As the internet continues to evolve (even to the extent most people no longer use a capital ‘I’…), new business models have sprung up, many based apparently on giving things away. A recent internet marketing system which landed in my email inbox from one of the many lists to which I subscribe promised to show me how to build a significant income from giving away my products.
While this seems perverse logic, there is method in the madness. Most people are now aware of the amount of free software you can download form the Internet these days, from zip compression tools to complete office suites (ok, that’s my first giveaway 😉 ). Now, with internet connectivity increasingly widespread, as more and more software becomes web-based there is an increasing trend is to let individuals use the software for free. This allows them to call it “free software” (this is not such an obvious observation when you realise that commercial organisations use this technique). This has immediate benefits, at least while most software is only ‘free’ for a trial period, of getting very good results in search engines and is naturally viral if the product is at least half decent.
These companies, who are not usually Open Source developers themselves, make their money by charging companies to use the software and offering upgrades, hosting and other services on top. It is a natural progression of the open source customisation model where experts in particular software products like the popular free content management system drupal, began to offer hosting, design and other services on a commercial basis. This was clearly good for the communities of developers as it increased the usage (and ‘utilisation’ – effective usage) of the software and allowed the developers themselves to earn from their efforts towards the common good.
Free software and services per se do not, of course, make for a business, or even survival. I have followed, contributed and been part of the debate on internet business for over 15 years now and in many ways, nothing has changed. We are still trying to figure out how the internet should work, what should be free (see this recent, amusing yet disturbing article on the give-away culture) and most fundamentally – what is it actually for…?!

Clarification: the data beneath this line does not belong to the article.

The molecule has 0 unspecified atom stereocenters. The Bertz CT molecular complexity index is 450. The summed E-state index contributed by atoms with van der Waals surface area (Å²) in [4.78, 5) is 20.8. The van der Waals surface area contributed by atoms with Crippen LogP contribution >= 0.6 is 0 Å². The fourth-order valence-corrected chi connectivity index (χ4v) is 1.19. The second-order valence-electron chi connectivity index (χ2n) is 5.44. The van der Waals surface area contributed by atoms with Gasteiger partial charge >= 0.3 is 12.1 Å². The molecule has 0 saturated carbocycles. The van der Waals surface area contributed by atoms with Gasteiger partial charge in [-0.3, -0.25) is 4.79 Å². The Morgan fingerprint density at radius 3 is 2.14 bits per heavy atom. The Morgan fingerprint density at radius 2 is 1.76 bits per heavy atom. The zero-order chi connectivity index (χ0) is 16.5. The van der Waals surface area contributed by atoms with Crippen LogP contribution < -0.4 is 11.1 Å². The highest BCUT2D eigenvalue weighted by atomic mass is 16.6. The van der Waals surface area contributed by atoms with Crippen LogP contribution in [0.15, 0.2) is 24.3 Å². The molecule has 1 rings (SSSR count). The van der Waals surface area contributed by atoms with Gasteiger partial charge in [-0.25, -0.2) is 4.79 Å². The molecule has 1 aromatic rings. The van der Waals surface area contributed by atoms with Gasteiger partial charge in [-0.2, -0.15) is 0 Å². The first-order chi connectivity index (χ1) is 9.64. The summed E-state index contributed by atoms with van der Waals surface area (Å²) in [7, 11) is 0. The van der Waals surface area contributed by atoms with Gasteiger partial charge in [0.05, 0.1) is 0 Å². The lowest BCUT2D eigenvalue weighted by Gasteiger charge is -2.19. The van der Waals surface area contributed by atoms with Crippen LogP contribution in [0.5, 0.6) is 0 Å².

Incidentally, free vs paid for and proprietary vs open source is a whole subject in itself and you can expect a post on this here sometime soon. (I should clarify “free software” is not the same as open source – click here for a definition.)
But given my account above of the free+upgrade, as well as the vast repositories of free information and other content available online now, I truly believe that by offering help, advice and even free versions of your product for private use is beneficial for both the recipient and the owner. By showing a willingness to help your audience and committing time to providing material from which anyone can benefit for free, you will gain the respect and trust of your audience and so reduce or eliminate the defences we naturally put up when reading, hearing or viewing the sales messages that constantly bombard us every day.
This is my first post in a site which I hope will prove that. I have seen and directly experienced this phenomenon and I intend to build your trust so you will accept my recommendations based on your judgement of my knowledge and expertise in the subjects about which I write. As I build up this site, I hope to teach you how to do the same and I will share with you my ‘secrets’ on how you can achieve the same success. Here’s some of my recent inspiration – an article by Chris Garrett posted on Wordtracker, a leading keyword research tool used by SEO professionals such as myself, on making blogging work for your business.